rev 16:17(21) And the seventh angel poured out his vial into the (22) air; and there came a great voice out of the temple of heaven, from (23) the throne, saying, (24) It is done.
(21) The story of the seventh angel to the end of the chapter, in which first is shown by sign and speech, the argument of this plague, in this verse: and then is declare the execution of it in the verses following.
(22) From whence he might move the heaven above, and the earth beneath.
(23) That is, from him that sits on the throne, by metonymy.
(24) That is, Babylon is undone, as is shown in (Rev 16:19) and in the chapters following. For the first onset (as I might say) of this denunciation, is described in this chapter: and the last containing a perfect victory, is described in those that follow.
rev 16:18(25) And there were voices, and thunders, and lightnings; and there was a great earthquake, such as was not since men were upon the earth, so mighty an earthquake, [and] so great.
(25) Now is declared the execution (as is said) in (Rev 16:17) and the things that shall last come to pass in heaven and in earth before the overthrow of the beast of Babylon: both generally in (Rev 16:18) and particularly in the cursed city, and such as have any familiarity with it, in the last verses.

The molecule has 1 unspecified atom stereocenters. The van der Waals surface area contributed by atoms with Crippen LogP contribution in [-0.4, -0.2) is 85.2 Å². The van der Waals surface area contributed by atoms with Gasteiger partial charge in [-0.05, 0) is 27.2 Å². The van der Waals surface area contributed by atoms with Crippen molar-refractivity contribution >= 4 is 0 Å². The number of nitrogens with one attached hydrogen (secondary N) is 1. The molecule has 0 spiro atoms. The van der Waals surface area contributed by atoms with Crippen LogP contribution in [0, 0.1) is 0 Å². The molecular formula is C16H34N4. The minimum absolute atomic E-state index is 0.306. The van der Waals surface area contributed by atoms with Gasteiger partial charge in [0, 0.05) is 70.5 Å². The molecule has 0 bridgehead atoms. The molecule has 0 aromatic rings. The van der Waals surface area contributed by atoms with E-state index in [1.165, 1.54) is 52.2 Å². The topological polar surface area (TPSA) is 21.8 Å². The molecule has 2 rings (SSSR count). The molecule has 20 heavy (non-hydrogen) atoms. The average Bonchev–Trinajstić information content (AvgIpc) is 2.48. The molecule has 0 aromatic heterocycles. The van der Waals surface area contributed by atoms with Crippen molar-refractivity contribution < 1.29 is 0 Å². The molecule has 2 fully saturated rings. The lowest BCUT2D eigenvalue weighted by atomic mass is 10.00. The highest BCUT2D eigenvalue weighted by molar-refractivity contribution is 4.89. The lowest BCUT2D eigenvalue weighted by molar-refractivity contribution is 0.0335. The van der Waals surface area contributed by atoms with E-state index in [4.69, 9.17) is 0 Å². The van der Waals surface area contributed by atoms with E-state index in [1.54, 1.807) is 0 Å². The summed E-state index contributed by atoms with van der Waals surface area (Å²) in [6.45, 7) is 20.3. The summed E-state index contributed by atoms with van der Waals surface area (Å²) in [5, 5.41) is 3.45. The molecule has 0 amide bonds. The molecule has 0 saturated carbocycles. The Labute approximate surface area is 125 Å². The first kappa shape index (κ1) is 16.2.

rev 16:19(26) And the great city was divided into three parts, and the cities of the nations (27) fell: and great (28) Babylon came in remembrance before God, to give unto her the cup of the wine of the fierceness of his wrath.
(26) The seat or standing place of Antichrist.
(27) Of all who cleave to Antichrist and fight against Christ.
(28) That harlot, of whom in the next chapter following. Now this phrase "to come into remembrance" is from the Hebrew language, borrowed from men, and attributed to God.
rev 16:20And every island fled away, and the mountains (29) were not (b) found.
(29) That is, were seen no more, or were no more extant. A borrowed Hebraism.
(b) Literally "appeared not"; (Gen 5:24)
rev 16:21(30) And there fell upon men a great hail out of heaven, [every stone] about the weight of a (c) talent: and men blasphemed God because of the plague of the hail; for the plague thereof was exceeding great.
(30) The manner of the particular execution, most evidently testifying the wrath of God by the original and greatness of it: the event of which is the same with that which is in (Rev 9:12) and that which has been mentioned in this chapter, from the execution of the fourth angel till now, that is to say, an incorrigible pertinency of the world in their rebellion, and a heart that cannot repent; (Rev 16:9-10).
(c) About the weight of a talent, and a talent was sixty pounds, that is, six hundred groats, by which is signified a marvellous and strange weight.